Pentagon Lags on Business Help for Disabled Vets Congress passed a law eight years ago that would set aside 3 percent of all federal procurement dollars for service-disabled veteran entrepreneurs. Is the government living up to expectations?
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Pentagon Lags on Business Help for Disabled Vets

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Pentagon Lags on Business Help for Disabled Vets

Pentagon Lags on Business Help for Disabled Vets

Pentagon Lags on Business Help for Disabled Vets

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  • <iframe src="" width="100%" height="290" frameborder="0" scrolling="no" title="NPR embedded audio player">
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Congress passed a law eight years ago that would set aside 3 percent of all federal procurement dollars for service-disabled veteran entrepreneurs. Is the government living up to expectations?


This is WEEKEND EDITION from NPR News. I'm John Ydstie.

Coming up, Fats Domino wows the crowd at Tipitina's nightclub.

But first, Memorial Day is a time to remember veterans who've made the ultimate sacrifice, given their lives in service to their country. There's another group of veterans, those disabled while on active duty, who've also given an extra measure. Retired Army Captain Dawn Halfaker is one of them. She lost an arm while on patrol in Baqubah, 30 miles northeast of Baghdad, in 2004.

Captain DAWN HALFAKER (U.S. Army; Retired): We came around a corner and all of a sudden, we're ambushed with small-arms fire and rocket-propelled grenades. One of which came through the front windshield of the truck I was in and came right down the side and took off my right arm and left some other nasty shrapnel wounds and also severely injured one of the other soldiers in the vehicle.

YDSTIE: Halfaker, who is 27 years old, now runs a small national security consulting firm in Washington. To aid veterans like Halfaker, disabled during their military service, Congress passed a law in 1999 mandating that three percent of all federal procurement dollars should go to businesses owned by service-disabled veterans. That would amount to about $10 billion this year. But the vast majority of government departments have failed to make their goal. That's despite an executive order from President Bush in 2004 reinforcing the program.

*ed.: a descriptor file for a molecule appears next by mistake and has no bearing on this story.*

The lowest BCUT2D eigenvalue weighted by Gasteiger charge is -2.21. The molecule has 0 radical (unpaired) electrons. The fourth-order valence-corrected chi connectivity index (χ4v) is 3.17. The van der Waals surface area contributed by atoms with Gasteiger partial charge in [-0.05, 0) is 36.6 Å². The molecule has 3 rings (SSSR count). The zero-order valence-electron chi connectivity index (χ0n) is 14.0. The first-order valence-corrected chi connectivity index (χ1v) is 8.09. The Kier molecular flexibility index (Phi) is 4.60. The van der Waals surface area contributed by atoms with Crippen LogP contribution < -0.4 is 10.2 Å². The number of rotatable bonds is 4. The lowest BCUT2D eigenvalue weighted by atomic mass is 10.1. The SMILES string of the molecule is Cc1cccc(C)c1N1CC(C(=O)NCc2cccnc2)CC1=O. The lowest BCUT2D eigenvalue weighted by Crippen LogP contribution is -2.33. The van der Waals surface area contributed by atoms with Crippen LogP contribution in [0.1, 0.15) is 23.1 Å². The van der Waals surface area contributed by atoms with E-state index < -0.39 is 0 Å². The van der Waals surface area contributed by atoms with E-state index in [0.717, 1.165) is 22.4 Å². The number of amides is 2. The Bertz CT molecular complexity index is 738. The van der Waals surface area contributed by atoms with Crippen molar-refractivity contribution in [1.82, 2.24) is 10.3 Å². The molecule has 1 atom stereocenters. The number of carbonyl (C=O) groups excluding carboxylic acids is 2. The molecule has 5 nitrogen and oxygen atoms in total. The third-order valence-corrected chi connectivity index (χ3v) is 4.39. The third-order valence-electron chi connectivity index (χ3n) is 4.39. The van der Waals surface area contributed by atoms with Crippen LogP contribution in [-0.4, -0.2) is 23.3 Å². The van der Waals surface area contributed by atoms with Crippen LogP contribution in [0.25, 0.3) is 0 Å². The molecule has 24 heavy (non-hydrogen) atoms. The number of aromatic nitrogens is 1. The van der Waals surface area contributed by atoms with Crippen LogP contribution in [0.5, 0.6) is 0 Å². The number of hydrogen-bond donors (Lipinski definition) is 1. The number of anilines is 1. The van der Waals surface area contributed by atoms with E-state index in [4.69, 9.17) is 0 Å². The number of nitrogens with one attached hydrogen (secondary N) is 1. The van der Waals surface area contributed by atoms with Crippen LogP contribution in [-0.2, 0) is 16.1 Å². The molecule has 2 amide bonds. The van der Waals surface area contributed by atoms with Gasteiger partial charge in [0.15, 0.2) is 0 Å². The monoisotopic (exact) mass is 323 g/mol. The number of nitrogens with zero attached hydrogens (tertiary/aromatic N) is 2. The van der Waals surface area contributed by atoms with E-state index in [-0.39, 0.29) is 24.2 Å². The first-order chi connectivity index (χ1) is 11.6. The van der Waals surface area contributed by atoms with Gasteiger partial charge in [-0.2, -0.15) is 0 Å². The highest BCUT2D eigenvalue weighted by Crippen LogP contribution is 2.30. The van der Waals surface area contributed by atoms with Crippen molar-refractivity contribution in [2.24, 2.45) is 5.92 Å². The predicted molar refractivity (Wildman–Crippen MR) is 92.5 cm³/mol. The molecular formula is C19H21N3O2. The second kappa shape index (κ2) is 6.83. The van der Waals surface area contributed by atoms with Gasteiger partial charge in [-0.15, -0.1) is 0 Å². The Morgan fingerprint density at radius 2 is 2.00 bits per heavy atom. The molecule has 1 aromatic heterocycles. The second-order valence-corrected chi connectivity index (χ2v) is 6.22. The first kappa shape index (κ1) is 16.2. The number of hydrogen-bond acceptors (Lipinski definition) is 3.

Ironically, the Department of Defense is among those with the worst record. The most recent data available for budget year 2005 shows that barely one-half of one percent of the Pentagon's contracting dollars went to businesses run by disabled veterans.

Capt. HALFAKER: Numbers don't lie. DoD needs to step up. And I think that they sort of need to be the leader in this, I mean, just because it's they're own.

YDSTIE: As she sits at her dining room table, Dawn Halfaker still has the trim look and straight bearing of a West Point graduate. A tailored black business suit has replaced her Army uniform. The suit's right sleeve is empty. Halfaker isn't wearing a prosthetic arm today. Shrapnel migrating out of her wound makes it too painful.

Though her Army career was cut short by her injury, Dawn Halfaker says she wanted to continue to serve her country. She was fascinated by the work of DARPA, the Defense Advanced Research Projects Agency, and approached a retired colonel who was a DARPA contractor.

Capt. HALFAKER: I wanted to be close to the mission and help improve capabilities and come up with new technology that was going to be supportive to the war fighters. So I said, well, I definitely want to come work for you, Colonel. What do I have to do? He said, well, you've got to start a business. You can do business with the government. And I was just - so I was a little bit intimidated but I decided this is really what I wanted to do. This is what I was passionate about and it's been a lot of work, a lot more work than I could have ever imagine.